David Lennon is an award-winning columnist and author who has been a staff writer at Newsday since 1991. Show More
PORT ST. LUCIE, Fla.
When John Buck changed out of his uniform and into workout clothes after Saturday's game at Tradition Field, he put on a blue T-shirt with the No. 31 across the chest.
The circle emblem, with a pinstriped background, was designed by a fan-run company as part of a movement to get Mike Piazza's number retired by the Mets. But when Buck was asked by a teammate about the shirt's meaning, the catcher shrugged.
"I don't know," Buck said. "It was just in my locker."
Piazza's No. 31 has not been seen on a Mets' jersey since 2005, his last season in Flushing before signing with the Padres. It was an amicable parting back then -- Piazza even said so in his newly released autobiography, "Long Shot" -- but his relationship with the Mets has cooled some over time, according to people familiar with the situation.
What that means for the fate of the No. 31, as well as Piazza's candidacy for the Mets' Hall of Fame, is uncertain. If everything had followed the fairy-tale script, Piazza would have been elected in January to Cooperstown, which then could have paved the way for the Mets to honor him at Citi Field a few months from now -- and possibly retiring his number during that ceremony, as well.
Instead, Piazza received only 57.8 percent of the vote, appearing on 329 of 569 ballots, and landed far short of the 75 percent needed for induction. Though Piazza's hitting resume made him a no-brainer for Cooperstown, the cloud of PED suspicion apparently was enough to deter a large segment of BBWAA voters.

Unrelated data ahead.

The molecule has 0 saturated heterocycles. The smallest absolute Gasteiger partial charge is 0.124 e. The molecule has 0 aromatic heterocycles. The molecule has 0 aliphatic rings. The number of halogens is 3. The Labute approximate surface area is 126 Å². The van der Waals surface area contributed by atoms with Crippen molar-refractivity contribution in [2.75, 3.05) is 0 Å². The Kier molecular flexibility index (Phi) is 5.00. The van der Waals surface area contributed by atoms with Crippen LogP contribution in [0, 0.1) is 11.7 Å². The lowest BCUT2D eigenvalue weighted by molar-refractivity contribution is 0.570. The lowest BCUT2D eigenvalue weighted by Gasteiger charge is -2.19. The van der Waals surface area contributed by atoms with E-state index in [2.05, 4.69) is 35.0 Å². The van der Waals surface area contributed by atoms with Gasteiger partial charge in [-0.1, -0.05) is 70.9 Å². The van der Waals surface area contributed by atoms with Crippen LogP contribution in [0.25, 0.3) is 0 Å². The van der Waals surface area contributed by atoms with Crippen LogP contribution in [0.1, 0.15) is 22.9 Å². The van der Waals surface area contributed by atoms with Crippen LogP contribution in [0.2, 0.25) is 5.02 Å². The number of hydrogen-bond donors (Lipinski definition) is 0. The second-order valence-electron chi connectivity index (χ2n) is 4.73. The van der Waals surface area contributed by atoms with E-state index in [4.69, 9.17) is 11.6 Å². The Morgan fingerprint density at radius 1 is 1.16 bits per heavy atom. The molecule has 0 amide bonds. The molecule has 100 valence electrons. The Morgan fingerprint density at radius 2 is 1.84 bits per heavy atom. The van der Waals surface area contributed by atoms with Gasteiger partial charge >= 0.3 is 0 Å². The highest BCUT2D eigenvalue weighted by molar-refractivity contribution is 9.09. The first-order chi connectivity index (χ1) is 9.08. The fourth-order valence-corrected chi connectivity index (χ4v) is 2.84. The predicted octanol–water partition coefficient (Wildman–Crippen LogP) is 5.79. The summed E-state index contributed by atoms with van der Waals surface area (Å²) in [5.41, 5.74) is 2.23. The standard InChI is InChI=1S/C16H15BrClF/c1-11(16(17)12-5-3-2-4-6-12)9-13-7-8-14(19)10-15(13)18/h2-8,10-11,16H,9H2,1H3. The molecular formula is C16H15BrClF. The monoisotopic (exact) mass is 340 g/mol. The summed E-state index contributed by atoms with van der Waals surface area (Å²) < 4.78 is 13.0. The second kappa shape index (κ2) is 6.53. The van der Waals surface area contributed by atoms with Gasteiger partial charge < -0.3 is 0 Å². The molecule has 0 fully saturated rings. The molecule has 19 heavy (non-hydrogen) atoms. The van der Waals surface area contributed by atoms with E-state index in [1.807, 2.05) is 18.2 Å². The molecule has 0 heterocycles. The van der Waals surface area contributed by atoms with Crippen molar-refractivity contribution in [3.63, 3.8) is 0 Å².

As for the Mets, the jury is still out. The committee for the franchise's own Hall of Fame has yet to meet on any of this year's candidates, including Piazza, but the Mets weren't thrilled by some of the catcher's comments about the club in "Long Shot."
COO Jeff Wilpon, who has the last word on both the Hall of Fame's recommendations and the retired numbers, was criticized in the book as Piazza claimed Wilpon urged him to play with an injury in a spring training game because it was a sellout. Piazza also ripped longtime media relations director Jay Horwitz, who happens to be a member of the Mets' HOF committee, for not doing a better job of shielding the team's players.
"I felt he was more loyal to the writers and the broadcasters than he was to the players," Piazza wrote.
Are a few stinging sentences enough for one of the Mets' most popular stars of the past two decades to be alienated? That depends. Piazza also declined an invitation to attend SNY's unveiling of the team's 50 greatest players last year (he was No. 6) and team officials buzzed about that dis for months. There is little -- if any -- communication these days between Piazza and the Mets, who are confused as to why he's pulled away to this degree.
In the meantime, the No. 31 stays on the shelf. The Mets have only four retired numbers: Tom Seaver (41), Gil Hodges (14), Casey Stengel (37) and Jackie Robinson (42). In addition to Piazza, they have two other numbers in limbo, as in not retired but out of circulation: Gary Carter's No. 8 and the No. 24, famously worn by Willie Mays in Flushing but last donned by Rickey Henderson as both a player (2000) and coach (2007).
As one Mets person explained, the team's Hall of Fame does not have to be tied to what transpired this winter in relation to Cooperstown. In fact, Piazza failing on the first ballot might actually nudge the Mets to induct him into the Flushing Hall, which currently has 26 members.
The odds are that Piazza's percentage for Cooperstown will climb in the coming years, perhaps helped by a more lax attitude toward the so-called Steroid Era over time. If he ever does get in, Piazza likely would be fitted with a Mets cap based on the length of his tenure in New York and the impact he made there.
But how his former club chooses to treat Piazza's legacy in the coming months will be interesting to see. Other than a few stray T-shirts, Piazza has been mostly ignored in these parts recently, like a distant relative. And that's not a good thing for him or the Mets.